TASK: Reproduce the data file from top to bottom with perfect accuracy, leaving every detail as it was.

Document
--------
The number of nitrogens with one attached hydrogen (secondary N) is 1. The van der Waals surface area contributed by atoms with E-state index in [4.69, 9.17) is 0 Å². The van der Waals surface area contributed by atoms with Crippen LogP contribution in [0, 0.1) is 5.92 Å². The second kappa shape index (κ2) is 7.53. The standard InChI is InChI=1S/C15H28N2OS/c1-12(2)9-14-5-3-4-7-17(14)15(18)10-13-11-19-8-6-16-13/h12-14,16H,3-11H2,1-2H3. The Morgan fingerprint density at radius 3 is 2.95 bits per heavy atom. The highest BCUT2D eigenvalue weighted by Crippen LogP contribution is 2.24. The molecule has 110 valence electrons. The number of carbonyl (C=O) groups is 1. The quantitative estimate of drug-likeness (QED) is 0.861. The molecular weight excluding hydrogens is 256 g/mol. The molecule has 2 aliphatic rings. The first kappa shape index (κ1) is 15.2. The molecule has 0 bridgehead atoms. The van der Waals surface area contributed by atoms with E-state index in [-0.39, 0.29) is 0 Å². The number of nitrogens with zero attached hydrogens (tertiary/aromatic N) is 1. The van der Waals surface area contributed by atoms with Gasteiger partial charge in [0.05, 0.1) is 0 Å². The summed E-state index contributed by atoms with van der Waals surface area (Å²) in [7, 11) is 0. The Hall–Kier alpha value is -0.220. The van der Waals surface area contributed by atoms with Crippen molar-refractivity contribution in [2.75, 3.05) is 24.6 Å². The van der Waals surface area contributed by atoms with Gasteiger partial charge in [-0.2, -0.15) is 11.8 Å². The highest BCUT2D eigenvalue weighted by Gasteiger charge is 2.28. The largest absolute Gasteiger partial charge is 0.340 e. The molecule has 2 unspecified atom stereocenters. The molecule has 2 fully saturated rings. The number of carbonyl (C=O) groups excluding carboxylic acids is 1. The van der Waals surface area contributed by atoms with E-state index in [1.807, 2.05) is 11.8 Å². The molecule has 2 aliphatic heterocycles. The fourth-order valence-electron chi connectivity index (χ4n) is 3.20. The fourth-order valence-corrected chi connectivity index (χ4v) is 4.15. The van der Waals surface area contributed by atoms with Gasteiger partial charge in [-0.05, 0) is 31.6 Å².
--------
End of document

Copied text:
The number of nitrogens with one attached hydrogen (secondary N) is 1. The van der Waals surface area contributed by atoms with E-state index in [4.69, 9.17) is 0 Å². The van der Waals surface area contributed by atoms with Crippen LogP contribution in [0, 0.1) is 5.92 Å². The second kappa shape index (κ2) is 7.53. The standard InChI is InChI=1S/C15H28N2OS/c1-12(2)9-14-5-3-4-7-17(14)15(18)10-13-11-19-8-6-16-13/h12-14,16H,3-11H2,1-2H3. The Morgan fingerprint density at radius 3 is 2.95 bits per heavy atom. The highest BCUT2D eigenvalue weighted by Crippen LogP contribution is 2.24. The molecule has 110 valence electrons. The number of carbonyl (C=O) groups is 1. The quantitative estimate of drug-likeness (QED) is 0.861. The molecular weight excluding hydrogens is 256 g/mol. The molecule has 2 aliphatic rings. The first kappa shape index (κ1) is 15.2. The molecule has 0 bridgehead atoms. The van der Waals surface area contributed by atoms with E-state index in [-0.39, 0.29) is 0 Å². The number of nitrogens with zero attached hydrogens (tertiary/aromatic N) is 1. The van der Waals surface area contributed by atoms with Gasteiger partial charge in [0.05, 0.1) is 0 Å². The summed E-state index contributed by atoms with van der Waals surface area (Å²) in [7, 11) is 0. The Hall–Kier alpha value is -0.220. The van der Waals surface area contributed by atoms with Crippen molar-refractivity contribution in [2.75, 3.05) is 24.6 Å². The van der Waals surface area contributed by atoms with Gasteiger partial charge in [-0.2, -0.15) is 11.8 Å². The highest BCUT2D eigenvalue weighted by Gasteiger charge is 2.28. The largest absolute Gasteiger partial charge is 0.340 e. The molecule has 2 unspecified atom stereocenters. The molecule has 2 fully saturated rings. The number of carbonyl (C=O) groups excluding carboxylic acids is 1. The van der Waals surface area contributed by atoms with E-state index in [1.807, 2.05) is 11.8 Å². The molecule has 2 aliphatic heterocycles. The fourth-order valence-electron chi connectivity index (χ4n) is 3.20. The fourth-order valence-corrected chi connectivity index (χ4v) is 4.15. The van der Waals surface area contributed by atoms with Gasteiger partial charge in [-0.05, 0) is 31.6 Å².